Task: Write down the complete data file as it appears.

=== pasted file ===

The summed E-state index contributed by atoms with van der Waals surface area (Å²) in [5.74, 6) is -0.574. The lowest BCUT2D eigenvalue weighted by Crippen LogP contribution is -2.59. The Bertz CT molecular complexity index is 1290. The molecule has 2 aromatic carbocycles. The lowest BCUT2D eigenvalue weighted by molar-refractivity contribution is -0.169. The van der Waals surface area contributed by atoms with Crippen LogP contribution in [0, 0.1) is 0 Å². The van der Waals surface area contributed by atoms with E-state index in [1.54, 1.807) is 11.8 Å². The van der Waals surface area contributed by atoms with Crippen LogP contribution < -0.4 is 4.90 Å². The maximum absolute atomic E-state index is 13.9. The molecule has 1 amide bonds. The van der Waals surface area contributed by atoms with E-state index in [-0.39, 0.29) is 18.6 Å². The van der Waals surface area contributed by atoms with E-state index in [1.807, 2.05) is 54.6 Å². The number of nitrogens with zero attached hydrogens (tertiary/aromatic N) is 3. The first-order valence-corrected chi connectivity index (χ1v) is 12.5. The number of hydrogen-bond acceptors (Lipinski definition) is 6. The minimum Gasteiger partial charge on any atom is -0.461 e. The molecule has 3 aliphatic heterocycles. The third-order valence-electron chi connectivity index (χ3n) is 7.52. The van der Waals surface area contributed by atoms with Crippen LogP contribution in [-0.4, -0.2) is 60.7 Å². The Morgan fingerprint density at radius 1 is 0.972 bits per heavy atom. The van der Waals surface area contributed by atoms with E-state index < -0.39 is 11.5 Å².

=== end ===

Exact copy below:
The summed E-state index contributed by atoms with van der Waals surface area (Å²) in [5.74, 6) is -0.574. The lowest BCUT2D eigenvalue weighted by Crippen LogP contribution is -2.59. The Bertz CT molecular complexity index is 1290. The molecule has 2 aromatic carbocycles. The lowest BCUT2D eigenvalue weighted by molar-refractivity contribution is -0.169. The van der Waals surface area contributed by atoms with Crippen LogP contribution in [0, 0.1) is 0 Å². The van der Waals surface area contributed by atoms with E-state index in [1.54, 1.807) is 11.8 Å². The van der Waals surface area contributed by atoms with Crippen LogP contribution < -0.4 is 4.90 Å². The maximum absolute atomic E-state index is 13.9. The molecule has 1 amide bonds. The van der Waals surface area contributed by atoms with E-state index in [-0.39, 0.29) is 18.6 Å². The van der Waals surface area contributed by atoms with E-state index in [1.807, 2.05) is 54.6 Å². The number of nitrogens with zero attached hydrogens (tertiary/aromatic N) is 3. The first-order valence-corrected chi connectivity index (χ1v) is 12.5. The number of hydrogen-bond acceptors (Lipinski definition) is 6. The minimum Gasteiger partial charge on any atom is -0.461 e. The molecule has 3 aliphatic heterocycles. The third-order valence-electron chi connectivity index (χ3n) is 7.52. The van der Waals surface area contributed by atoms with Crippen LogP contribution in [-0.4, -0.2) is 60.7 Å². The Morgan fingerprint density at radius 1 is 0.972 bits per heavy atom. The van der Waals surface area contributed by atoms with E-state index < -0.39 is 11.5 Å².